Concurrent use of benzodiazepines and opioids significantly increased from 2001 to 2013 and largely contributed to increases in overall population risk for opioid overdose, according to recent findings.
“Nearly 30% of fatal ‘opioid’ overdoses also involve benzodiazepines, which are often used concurrently with opioids, raising the possibility that some of the increase in opioid-related deaths could be caused by increases in concurrent benzodiazepine/opioid use over time,” Eric C. Sun, PhD, of Stanford University School of Medicine, and colleagues wrote. “Although benzodiazepines have received less public safety attention than opioids, the combination of the two drugs is dangerous because benzodiazepines potentiate the respiratory depressant effects of opioids.”
Eric C. Sun
To assess trends in concurrent use of benzodiazepines and opioids in comparison with trends in hospital admissions and ED visits for opioid overdose, researchers analyzed claims data from 2001 to 2013 for 315,428 privately insured individuals aged 18 to 64 years who were continuously enrolled in a health plan with medical and pharmacy benefits and filled a prescription for an opioid.
In 2001, 9% of opioid users also used a benzodiazepine, compared with 17% in 2013. This 80% increase in concurrent use was significantly due to increases among intermittent opioid users, according to researchers.
Concurrent use of opioids and benzodiazepines was associated with an increased risk for ED visits or inpatient admission for opioid overdose among all opioid users (adjusted OR = 2.14; 95% CI, 2.05-2.24; P < .001), compared with opioid users who did not use benzodiazepines.
Intermittent opioid users had an adjusted odds ratio for an ED visit or inpatient admission for opioid overdose of 1.42 (95% CI, 1.33-1.51; P < .001) vs. 1.81 (95% CI, 1.67-1.96; P < .001) among chronic opioid users.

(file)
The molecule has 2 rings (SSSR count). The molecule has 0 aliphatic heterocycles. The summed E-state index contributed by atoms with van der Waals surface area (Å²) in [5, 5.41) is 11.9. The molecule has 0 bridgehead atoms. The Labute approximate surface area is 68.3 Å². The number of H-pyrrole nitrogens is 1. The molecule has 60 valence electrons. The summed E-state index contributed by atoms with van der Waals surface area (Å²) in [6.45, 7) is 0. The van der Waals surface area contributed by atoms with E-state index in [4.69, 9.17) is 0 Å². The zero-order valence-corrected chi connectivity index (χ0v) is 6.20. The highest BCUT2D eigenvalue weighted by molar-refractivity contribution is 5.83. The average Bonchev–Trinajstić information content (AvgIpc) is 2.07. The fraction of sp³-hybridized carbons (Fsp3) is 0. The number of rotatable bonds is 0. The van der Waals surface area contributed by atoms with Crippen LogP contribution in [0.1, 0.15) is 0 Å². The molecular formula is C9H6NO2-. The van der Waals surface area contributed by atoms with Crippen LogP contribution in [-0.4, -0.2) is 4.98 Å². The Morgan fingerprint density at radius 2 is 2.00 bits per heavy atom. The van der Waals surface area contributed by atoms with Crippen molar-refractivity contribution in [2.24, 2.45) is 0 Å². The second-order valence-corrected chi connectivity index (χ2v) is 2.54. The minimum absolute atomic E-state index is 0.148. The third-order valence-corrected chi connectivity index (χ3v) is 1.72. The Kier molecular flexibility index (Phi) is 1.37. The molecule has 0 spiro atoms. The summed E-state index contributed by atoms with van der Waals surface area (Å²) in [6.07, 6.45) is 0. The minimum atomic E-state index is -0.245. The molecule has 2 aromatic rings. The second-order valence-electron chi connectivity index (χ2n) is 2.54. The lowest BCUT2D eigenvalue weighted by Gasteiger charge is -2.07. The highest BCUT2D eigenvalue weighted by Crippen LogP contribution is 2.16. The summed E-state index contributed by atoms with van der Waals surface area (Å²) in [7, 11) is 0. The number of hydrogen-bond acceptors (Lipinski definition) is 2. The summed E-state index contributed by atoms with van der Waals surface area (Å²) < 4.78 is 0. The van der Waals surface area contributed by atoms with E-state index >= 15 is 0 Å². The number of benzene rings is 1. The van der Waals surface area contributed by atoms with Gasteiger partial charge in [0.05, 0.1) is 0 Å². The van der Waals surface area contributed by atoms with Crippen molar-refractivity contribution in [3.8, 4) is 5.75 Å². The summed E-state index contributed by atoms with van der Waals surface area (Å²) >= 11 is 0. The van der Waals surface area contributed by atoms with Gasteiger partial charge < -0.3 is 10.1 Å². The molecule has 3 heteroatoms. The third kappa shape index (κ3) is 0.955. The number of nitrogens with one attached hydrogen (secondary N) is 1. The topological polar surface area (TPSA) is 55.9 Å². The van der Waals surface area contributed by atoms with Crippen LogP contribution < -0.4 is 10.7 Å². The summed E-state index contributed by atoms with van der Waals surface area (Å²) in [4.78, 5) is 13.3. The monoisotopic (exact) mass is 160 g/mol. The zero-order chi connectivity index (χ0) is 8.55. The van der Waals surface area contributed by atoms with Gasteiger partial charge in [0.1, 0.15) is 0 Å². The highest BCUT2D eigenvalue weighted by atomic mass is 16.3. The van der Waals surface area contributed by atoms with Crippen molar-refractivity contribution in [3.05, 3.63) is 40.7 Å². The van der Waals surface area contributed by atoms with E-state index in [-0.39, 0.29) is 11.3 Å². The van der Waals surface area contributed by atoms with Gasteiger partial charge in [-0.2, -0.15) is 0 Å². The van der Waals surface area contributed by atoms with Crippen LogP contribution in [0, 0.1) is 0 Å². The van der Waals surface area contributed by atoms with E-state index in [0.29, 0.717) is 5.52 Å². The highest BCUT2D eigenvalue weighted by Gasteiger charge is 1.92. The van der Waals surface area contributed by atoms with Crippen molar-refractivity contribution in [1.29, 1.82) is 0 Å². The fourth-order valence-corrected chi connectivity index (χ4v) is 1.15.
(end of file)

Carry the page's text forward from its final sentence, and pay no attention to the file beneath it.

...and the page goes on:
If the association is causal, eliminating concurrent use of opioids and benzodiazepines could reduce risk for ED visits and inpatient admissions for overdose by approximately 15%, according to researchers.
“Sun and colleagues found an alarming rise in this prescribing practice in their study population, from 9% in 2001 to 17% in 2013. They report a significantly increased risk of overdose among patients receiving both drug types concurrently, documenting one type of harm associated with this unsound and growing clinical practice,” Pinar Karaca-Mandic, PhD, of University of Minnesota School of Public Health, and colleagues wrote in an accompanying editorial. “A multi-pronged effort from both regulators and experts writing clinical guidelines, along with extensive expansion in warnings about the hazards of drug-drug interactions, are essential to reduce low value, potentially dangerous care.” – by Amanda Oldt
Disclosure: Sun and colleagues report receiving support from grants from the Foundation for Anesthesia Education and Research. Please see the study for a full list of relevant financial disclosures.